The unpardonable sin

Derek Dooley

You'll get the finest coverage available on Vol football right here at InsideTennessee. Check out this article on the importance of Saturday's home finale:

Warning: Losing to Vanderbilt may be hazardous to your professional health.

A loss to Vandy in 2005 cost Phillip Fulmer much of the equity he had built up as Tennessee's head football coach. A loss to Vandy in 2012 cost Derek Dooley his job.

Big Orange fans will endure a lot – losing records, bowl snubs, sputtering offenses, porous defenses and shaky special teams – but they will not abide losses to Vanderbilt. Many see losing to the cross-state rival as the ultimate insult to Tennessee's program, the unpardonable sin. That's why a Vandy loss was the beginning of the end for Fulmer in 2005. That's why a Vandy loss was the end for Dooley seven years later. He was fired mere hours after a 41-18 beat-down in Nashville by a UT administration reportedly desperate to keep him.

This is not to suggest that first-year Vol head man Butch Jones will mount the hot seat if he drops Saturday night's home finale against the Commodores. It just means that his approval rating will take a hit … just as Fulmer's did in '05 and Dooley's did last November.

Simply put, losing to Vanderbilt is devastating. The backlash is amazing.

Tennessee has suffered 27 losses since senior kicker Michael Palardy arrived on campus four years ago but only two of those sent the fan base over the edge: The first was the loss to a 2011 Kentucky team quarterbacked by a converted wide receiver. The second was the loss to Vandy last November.

"People were upset, and people had every right to be upset," Palardy said. "Everybody has their opinions. It was obviously an upsetting loss, something fans aren't used to seeing. They're OK for reacting that way. They have a right to."

Palardy was upset, too. That loss to the Commodores was utterly gut-wrenching.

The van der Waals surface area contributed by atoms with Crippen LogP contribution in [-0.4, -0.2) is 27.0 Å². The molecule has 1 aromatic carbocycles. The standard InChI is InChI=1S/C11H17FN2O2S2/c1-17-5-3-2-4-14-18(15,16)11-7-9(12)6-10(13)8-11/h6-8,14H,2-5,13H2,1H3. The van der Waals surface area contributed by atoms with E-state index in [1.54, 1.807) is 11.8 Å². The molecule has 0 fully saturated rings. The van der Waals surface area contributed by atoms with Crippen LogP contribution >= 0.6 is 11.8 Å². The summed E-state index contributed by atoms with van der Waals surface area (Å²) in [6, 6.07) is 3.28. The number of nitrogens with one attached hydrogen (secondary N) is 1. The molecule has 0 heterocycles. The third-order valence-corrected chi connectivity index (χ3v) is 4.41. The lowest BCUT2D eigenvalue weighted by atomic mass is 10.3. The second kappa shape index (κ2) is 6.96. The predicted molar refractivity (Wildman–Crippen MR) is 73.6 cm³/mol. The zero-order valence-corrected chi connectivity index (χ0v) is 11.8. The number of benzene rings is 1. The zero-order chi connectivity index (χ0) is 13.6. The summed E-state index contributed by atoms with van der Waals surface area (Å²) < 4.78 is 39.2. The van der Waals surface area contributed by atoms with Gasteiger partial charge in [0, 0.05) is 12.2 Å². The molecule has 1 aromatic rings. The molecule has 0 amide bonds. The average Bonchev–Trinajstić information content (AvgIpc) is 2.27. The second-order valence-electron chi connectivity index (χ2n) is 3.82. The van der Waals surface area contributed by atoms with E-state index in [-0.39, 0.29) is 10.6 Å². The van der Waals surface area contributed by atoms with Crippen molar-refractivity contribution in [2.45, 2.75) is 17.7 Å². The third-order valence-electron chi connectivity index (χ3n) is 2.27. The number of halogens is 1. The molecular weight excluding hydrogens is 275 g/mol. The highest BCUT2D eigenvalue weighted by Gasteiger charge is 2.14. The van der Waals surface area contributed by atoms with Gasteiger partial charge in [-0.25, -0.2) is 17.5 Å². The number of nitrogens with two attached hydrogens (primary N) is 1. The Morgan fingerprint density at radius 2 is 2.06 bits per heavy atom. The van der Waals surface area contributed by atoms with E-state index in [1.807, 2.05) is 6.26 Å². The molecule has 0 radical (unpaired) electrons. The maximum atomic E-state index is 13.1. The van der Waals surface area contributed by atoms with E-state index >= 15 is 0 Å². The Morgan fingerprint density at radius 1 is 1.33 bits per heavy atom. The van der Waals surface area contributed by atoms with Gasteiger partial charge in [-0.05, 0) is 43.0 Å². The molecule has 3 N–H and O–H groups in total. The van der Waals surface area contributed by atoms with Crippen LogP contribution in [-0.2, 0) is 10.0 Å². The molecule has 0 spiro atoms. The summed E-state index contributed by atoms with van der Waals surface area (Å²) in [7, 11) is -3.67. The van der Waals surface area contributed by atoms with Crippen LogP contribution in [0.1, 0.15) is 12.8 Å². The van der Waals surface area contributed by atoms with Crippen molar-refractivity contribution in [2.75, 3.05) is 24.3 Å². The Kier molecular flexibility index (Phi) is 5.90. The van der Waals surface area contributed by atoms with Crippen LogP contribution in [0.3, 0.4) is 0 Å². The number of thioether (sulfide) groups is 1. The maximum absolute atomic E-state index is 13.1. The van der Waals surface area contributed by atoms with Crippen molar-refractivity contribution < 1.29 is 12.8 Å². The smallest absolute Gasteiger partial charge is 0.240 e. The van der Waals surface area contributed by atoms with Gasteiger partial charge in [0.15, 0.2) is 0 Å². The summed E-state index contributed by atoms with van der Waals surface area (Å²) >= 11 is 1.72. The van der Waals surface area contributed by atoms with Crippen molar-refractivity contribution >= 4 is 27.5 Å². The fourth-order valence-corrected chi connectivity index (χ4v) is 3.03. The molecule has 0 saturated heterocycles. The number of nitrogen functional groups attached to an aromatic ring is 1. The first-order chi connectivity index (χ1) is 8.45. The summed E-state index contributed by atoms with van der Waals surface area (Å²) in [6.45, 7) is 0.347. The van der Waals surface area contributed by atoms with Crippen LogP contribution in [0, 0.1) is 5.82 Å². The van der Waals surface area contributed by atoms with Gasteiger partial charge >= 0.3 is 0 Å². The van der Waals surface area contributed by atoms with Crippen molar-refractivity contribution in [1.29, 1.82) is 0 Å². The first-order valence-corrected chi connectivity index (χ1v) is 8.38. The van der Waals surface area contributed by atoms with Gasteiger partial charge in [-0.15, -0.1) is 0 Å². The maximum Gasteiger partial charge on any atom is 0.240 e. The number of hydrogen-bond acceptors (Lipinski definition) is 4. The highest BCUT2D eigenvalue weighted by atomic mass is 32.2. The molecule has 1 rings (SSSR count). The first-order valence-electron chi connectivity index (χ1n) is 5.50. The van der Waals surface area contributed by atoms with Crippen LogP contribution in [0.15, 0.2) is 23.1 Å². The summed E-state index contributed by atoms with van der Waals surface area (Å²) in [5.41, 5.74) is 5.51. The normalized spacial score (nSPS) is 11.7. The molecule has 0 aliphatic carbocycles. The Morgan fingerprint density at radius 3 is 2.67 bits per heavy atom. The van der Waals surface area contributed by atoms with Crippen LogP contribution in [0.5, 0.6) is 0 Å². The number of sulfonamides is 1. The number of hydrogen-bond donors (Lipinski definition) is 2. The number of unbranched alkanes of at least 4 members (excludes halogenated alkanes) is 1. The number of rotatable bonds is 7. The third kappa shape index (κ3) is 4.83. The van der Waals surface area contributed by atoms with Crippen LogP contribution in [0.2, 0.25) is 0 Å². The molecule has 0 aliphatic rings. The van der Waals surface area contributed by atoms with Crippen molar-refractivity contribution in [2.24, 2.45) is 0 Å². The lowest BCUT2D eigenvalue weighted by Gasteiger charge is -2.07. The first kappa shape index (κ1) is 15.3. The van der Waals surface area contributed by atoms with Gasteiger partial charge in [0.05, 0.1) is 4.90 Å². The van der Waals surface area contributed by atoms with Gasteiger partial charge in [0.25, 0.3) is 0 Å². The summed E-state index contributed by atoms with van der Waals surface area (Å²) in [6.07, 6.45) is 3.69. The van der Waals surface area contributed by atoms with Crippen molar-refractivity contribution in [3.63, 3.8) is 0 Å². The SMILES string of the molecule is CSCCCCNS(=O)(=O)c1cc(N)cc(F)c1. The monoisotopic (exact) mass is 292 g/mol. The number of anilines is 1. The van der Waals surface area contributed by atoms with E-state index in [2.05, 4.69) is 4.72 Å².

"Getting beat like that on national television is something you don't want to happen," he noted. "I remember being upset but, at the same time, telling myself to do everything I possibly can to make sure something like that never happens again."

Senior center James Stone, a Nashville native, also recalls feeling disgusted as he left Dudley Field following that awful performance against Vandy. It's a memory he has tried to suppress.

"I just remember it was bad," he said. "I tried to do my best to erase it. It was just a letdown, a disappointment."

Making that Vandy game even more unbearable for Big Orange fans was the fact several Vols seemed to give up during the course of the contest.

"That's not the way we play Tennessee football," Palardy said. "Coach Jones understands that, and he's going to make sure that doesn't happen ever again."

A defeatist attitude permeated Tennessee's program late last fall that was difficult to overlook. Even before the Vanderbilt game many players decided they had no chance to win.

"At one point last season we felt we didn't," Palardy conceded. "I think that's where everything kind of went wrong…. As a team, we just slowly started to deflate toward the end of the season, and it showed in our play."

Inheriting a program with mediocre talent last December was a challenge for Butch Jones. Inheriting a program with a losing attitude was even worse. That's why he has worked diligently to fix the Vols' team psyche.

"Coach Jones has changed that culture," Palardy said. "He makes it known that we're going to a bowl game … no ifs, ands or buts. He's really pushed that into our brains … made sure we have that goal, that standard of going to a bowl game and winning a bowl game."

First, the Vols must beat Vanderbilt. Losing to the Commodores is unacceptable. Phillip Fulmer and Derek Dooley can attest to that.

Marlin Lane (15), James Stone (64)

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